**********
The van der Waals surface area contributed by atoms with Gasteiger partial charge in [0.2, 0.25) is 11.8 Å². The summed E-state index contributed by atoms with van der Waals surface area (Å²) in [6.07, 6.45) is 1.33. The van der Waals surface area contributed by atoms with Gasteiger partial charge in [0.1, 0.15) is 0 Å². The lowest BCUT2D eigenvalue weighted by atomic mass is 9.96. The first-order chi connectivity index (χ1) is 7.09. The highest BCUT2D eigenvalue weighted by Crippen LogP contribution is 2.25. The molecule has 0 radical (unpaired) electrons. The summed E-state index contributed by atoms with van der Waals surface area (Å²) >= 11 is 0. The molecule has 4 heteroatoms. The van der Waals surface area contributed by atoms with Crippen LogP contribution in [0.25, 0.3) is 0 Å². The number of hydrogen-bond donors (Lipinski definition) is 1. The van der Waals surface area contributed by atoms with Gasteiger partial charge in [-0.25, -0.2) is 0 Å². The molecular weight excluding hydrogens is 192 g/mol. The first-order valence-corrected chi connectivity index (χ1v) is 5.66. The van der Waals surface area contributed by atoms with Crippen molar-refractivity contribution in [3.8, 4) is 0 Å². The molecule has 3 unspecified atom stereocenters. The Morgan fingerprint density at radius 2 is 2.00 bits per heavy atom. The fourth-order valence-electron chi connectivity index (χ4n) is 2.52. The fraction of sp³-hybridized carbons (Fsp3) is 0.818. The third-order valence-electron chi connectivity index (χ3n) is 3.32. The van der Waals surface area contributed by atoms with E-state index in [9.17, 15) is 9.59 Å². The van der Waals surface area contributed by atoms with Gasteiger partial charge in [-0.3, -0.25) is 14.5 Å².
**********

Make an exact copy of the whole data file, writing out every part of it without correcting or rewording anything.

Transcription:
The van der Waals surface area contributed by atoms with Gasteiger partial charge in [0.2, 0.25) is 11.8 Å². The summed E-state index contributed by atoms with van der Waals surface area (Å²) in [6.07, 6.45) is 1.33. The van der Waals surface area contributed by atoms with Gasteiger partial charge in [0.1, 0.15) is 0 Å². The lowest BCUT2D eigenvalue weighted by atomic mass is 9.96. The first-order chi connectivity index (χ1) is 7.09. The highest BCUT2D eigenvalue weighted by Crippen LogP contribution is 2.25. The molecule has 0 radical (unpaired) electrons. The summed E-state index contributed by atoms with van der Waals surface area (Å²) >= 11 is 0. The molecule has 4 heteroatoms. The van der Waals surface area contributed by atoms with Crippen LogP contribution in [0.25, 0.3) is 0 Å². The number of hydrogen-bond donors (Lipinski definition) is 1. The van der Waals surface area contributed by atoms with Gasteiger partial charge in [-0.25, -0.2) is 0 Å². The molecular weight excluding hydrogens is 192 g/mol. The first-order valence-corrected chi connectivity index (χ1v) is 5.66. The van der Waals surface area contributed by atoms with Crippen molar-refractivity contribution in [3.8, 4) is 0 Å². The molecule has 3 unspecified atom stereocenters. The Morgan fingerprint density at radius 2 is 2.00 bits per heavy atom. The fourth-order valence-electron chi connectivity index (χ4n) is 2.52. The fraction of sp³-hybridized carbons (Fsp3) is 0.818. The third-order valence-electron chi connectivity index (χ3n) is 3.32. The van der Waals surface area contributed by atoms with E-state index in [9.17, 15) is 9.59 Å². The van der Waals surface area contributed by atoms with Gasteiger partial charge in [-0.3, -0.25) is 14.5 Å².